Should Bugs or Boats Take Priority?by Bob Orrell

Item posted: Monday 28th November , 2011

Should Bugs or Boats Take Priority?

A few years ago I was anchored in one of my favourite hideaways in Loch Sunart, west of Oban, when two unsmiling characters in a RIB came alongside requesting I should move as my anchor could be damaging marine life. Bureaucrats have never been on my list of favourite people and, having anchored regularly in the same spot man and boy for over fifty years, my first inclination was to resort to the colourful words sailors use when they drop an anchor on their foot, and tell them to go away. But it was a nice morning, the weather was set fair, I had enjoyed a good breakfast and was at peace with the world. So I invited them to explain what the problem was and discovered that my anchor might, only ‘might’ mind you, be squeezing the life out of an aquatic bug that had a name as long as a Welsh road sign, was barely visible to the naked eye and of interest to no-one except a scientist.

It seemed utterly ridiculous to be asked to move for such a trivial reason, and I suggested to the odd bods that they probably caused more damage in an hour to the marine environment by tearing up and down the loch in their RIB than I had done in a lifetime of anchoring in my favourite pool and what’s more, I said, I had talked to fishermen who had found seals in their nets that had obviously been killed by a boat’s propeller. That stopped them in their tracks and without another word they drove away and I never heard from them again.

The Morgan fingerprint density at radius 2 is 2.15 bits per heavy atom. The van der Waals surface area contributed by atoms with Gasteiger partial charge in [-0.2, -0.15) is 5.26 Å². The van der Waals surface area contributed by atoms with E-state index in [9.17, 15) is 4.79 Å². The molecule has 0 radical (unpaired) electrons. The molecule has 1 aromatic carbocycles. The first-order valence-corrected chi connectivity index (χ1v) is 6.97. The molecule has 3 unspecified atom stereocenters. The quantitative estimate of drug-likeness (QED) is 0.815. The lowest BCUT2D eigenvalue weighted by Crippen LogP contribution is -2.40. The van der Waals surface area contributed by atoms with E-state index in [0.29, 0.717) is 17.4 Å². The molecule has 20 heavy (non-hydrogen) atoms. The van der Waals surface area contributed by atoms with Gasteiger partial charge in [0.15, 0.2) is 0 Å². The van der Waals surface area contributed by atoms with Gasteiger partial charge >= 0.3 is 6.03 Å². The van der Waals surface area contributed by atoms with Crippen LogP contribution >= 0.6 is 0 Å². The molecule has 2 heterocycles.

Whether or not they worked for the Scottish Government I never found out, but about that time the Scottish Environment and Rural Development Minister, Ross Finnie, had published a Press Release in which he announced a proposal to set up the UK’s first marine national park. “We will shortly be publishing a Marine Strategy,” said Finnie, “and Scotland’s first coastal and marine national park is just one important strand in the work we are doing to establish a coherent approach to managing Scotland’s coastal and marine environments.” The flowery Press Release was followed by the publication of a slick, glossy consultation document full of colour photographs, obviously the work of marine boffins and clearly intended to have boat owners falling into the trap of agreeing its ideals were in their best interests:-

· Conserve and enhance the natural and cultural heritage of the area

· Promote the sustainable use of natural resources

· Promote access, enjoyment and understanding

· Promote the sustainable economic and social development of local communities

It all sounded very plausible, but then the boffins came out of hiding and revealed their interpretation of Finnie’s dream by descending on Loch Creran, a popular anchorage north of Oban, and publishing a map showing proposed prohibited anchoring areas and a brochure which stated, ‘Mooring and anchor placement for recreational use has the potential to cause significant physical damage to the conservation interest of the site.’ They were careful to single out ‘recreational use’ as the culprit; the loch was the very active base of a company with a fleet of fast boats serving a massive granite quarry on the shore of nearby Loch Linnhe, and in the Highlands the word ‘jobs’ can literally move mountains.